No dummy?

George W. Bush is portraying himself as "the antithesis of an egghead," Frank Bruni reports in the New York Times.

The Texas governor and likely Republican presidential nominee "has frequently curled his lip at the mention of Ivy League types who tote mental suitcases jammed with facts and figures," Mr. Bruni writes.

Mr. Bush, who holds a bachelor's degree from Yale and a Harvard MBA, has taken to joking about his anti-intellectual reputation. On his campaign plane, he appeared among reporters carrying a book called "Spanish for Dummies," Mr. Bruni reports.

Ordinary Bill

Bill Clinton says he's a man of the people.

"I try to go out and shop … every few months, anyway, just so I keep in touch with people," the president said Saturday in an interview on Russian radio. "And I talk to people in book stores, or I go buy something for my wife or my daughter, just to see what things cost and see what people are doing. I think it's important that presidents not get too isolated."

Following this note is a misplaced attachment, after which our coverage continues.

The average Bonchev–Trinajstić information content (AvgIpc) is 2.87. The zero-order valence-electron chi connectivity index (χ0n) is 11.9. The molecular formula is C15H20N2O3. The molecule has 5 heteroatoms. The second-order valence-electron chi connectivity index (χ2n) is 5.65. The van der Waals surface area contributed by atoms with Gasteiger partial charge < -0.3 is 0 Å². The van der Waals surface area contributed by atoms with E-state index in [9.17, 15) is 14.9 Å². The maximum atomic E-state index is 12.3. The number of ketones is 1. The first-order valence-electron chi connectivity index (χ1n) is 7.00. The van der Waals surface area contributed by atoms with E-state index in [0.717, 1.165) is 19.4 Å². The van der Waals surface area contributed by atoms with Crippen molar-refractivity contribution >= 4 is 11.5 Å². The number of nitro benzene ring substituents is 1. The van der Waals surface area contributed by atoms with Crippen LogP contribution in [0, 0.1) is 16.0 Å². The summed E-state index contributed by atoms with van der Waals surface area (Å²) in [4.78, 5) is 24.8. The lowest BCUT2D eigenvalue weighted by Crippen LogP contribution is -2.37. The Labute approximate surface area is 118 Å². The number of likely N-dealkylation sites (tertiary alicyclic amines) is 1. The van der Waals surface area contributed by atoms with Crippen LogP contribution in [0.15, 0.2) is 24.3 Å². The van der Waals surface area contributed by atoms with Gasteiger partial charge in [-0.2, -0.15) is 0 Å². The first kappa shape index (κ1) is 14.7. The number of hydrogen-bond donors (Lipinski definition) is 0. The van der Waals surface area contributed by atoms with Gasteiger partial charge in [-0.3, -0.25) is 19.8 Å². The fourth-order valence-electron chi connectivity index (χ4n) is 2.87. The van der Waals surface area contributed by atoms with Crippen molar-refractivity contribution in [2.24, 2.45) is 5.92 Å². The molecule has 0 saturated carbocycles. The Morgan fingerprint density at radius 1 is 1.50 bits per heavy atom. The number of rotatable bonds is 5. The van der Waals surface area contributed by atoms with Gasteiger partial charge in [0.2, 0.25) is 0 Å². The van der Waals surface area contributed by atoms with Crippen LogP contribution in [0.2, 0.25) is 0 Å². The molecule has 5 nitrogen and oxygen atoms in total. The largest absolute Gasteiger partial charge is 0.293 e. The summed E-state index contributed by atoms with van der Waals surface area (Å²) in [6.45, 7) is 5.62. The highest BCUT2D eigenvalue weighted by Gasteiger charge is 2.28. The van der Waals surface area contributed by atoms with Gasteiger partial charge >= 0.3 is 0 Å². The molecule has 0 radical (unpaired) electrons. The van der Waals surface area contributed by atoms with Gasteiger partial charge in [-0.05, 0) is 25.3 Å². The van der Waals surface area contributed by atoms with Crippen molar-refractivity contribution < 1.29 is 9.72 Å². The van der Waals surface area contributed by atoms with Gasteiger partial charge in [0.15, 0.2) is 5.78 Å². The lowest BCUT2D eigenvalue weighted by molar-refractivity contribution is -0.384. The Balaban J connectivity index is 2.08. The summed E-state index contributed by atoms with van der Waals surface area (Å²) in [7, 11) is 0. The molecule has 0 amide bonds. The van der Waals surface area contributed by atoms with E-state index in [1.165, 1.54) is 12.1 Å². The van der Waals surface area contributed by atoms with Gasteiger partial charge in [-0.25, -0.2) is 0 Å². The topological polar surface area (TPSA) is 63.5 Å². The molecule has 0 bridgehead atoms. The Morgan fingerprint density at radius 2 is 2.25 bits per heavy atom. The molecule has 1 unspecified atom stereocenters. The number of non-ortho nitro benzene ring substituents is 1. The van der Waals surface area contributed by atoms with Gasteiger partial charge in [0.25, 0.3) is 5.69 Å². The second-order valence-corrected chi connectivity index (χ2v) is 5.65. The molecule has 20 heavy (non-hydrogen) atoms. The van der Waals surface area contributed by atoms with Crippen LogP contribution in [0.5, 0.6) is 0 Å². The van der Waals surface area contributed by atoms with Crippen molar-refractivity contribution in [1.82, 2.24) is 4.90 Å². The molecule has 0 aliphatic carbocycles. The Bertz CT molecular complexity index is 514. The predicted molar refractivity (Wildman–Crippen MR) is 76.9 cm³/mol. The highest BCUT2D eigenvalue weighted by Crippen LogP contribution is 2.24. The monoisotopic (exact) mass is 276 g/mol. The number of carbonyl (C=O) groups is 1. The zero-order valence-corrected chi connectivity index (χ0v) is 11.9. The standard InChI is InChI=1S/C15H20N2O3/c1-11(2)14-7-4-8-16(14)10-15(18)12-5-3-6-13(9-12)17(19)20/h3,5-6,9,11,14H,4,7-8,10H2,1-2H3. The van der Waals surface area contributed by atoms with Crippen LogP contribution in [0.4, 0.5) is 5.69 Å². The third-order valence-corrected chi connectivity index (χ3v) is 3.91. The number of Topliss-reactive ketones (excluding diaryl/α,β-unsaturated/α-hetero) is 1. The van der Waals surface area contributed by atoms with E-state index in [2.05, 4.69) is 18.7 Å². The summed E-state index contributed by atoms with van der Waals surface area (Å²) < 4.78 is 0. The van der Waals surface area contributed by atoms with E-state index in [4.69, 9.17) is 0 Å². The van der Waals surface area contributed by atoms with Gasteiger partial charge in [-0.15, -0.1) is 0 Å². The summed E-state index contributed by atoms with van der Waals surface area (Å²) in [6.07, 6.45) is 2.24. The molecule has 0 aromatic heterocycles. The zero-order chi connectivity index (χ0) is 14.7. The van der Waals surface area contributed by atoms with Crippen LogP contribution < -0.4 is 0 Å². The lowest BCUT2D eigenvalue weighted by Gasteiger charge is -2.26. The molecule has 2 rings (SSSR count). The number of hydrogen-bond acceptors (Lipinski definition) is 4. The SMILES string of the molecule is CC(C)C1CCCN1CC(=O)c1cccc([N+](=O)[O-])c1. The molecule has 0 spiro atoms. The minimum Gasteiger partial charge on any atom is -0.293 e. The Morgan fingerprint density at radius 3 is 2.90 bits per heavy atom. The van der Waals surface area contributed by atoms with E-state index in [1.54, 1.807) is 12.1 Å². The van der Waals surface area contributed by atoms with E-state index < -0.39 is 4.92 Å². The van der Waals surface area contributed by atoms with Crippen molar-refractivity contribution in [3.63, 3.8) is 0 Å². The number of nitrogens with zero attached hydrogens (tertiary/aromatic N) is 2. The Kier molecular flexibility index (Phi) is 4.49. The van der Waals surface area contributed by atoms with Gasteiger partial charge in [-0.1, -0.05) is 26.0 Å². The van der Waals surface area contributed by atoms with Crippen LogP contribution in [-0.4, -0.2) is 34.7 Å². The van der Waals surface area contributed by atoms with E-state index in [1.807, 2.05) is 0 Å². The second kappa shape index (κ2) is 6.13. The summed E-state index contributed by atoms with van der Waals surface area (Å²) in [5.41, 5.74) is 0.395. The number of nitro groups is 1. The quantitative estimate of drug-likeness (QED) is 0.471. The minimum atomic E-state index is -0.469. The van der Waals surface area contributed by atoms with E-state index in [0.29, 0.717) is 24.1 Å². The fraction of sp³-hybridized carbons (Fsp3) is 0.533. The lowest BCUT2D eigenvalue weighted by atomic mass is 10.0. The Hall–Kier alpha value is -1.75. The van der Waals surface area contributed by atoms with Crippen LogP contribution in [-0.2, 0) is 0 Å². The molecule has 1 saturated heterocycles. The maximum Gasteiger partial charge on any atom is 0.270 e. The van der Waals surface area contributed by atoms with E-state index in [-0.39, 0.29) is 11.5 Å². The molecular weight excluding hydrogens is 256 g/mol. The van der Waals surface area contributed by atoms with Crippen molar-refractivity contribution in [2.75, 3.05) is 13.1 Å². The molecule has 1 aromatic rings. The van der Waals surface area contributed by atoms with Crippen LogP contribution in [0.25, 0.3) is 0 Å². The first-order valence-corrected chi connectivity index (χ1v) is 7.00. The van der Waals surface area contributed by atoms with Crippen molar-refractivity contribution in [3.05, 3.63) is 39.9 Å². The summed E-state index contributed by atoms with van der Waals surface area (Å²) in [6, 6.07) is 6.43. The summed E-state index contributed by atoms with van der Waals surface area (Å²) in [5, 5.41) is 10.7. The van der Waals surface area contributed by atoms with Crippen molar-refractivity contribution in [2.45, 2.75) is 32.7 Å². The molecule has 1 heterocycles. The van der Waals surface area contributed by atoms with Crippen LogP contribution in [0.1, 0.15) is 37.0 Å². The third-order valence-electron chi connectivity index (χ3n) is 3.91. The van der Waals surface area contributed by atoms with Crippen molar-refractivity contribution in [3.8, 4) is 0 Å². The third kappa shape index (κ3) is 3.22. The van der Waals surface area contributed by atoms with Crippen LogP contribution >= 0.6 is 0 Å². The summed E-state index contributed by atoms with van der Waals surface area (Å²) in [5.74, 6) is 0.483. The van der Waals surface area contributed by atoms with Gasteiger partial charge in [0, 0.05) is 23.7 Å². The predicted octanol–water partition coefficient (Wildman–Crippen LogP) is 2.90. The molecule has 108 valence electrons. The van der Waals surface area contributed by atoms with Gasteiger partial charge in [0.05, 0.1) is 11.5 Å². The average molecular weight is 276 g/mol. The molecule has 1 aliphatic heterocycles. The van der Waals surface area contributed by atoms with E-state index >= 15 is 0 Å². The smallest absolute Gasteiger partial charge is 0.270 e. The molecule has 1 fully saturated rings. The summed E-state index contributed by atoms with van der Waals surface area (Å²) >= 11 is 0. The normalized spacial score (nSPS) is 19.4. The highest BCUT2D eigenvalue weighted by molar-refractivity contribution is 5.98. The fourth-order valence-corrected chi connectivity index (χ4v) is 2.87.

Asked by an interviewer how he earned his first dollar, Mr. Clinton replied: "The first thing I did to earn money was cutting lawns and cutting hedges, and taking care of the yards of the people who lived in my neighborhood. And I was probably about 9 or 10 years old when I did that.

"In my lifetime, I probably had earned money doing 20 or 25 different things. I've built houses, I've cleared land, I've worked in a grocery store. I had a news comic book business. Obviously, I was a musician. I made money as a musician. I've been a teacher. I've done a lot of different things in my life."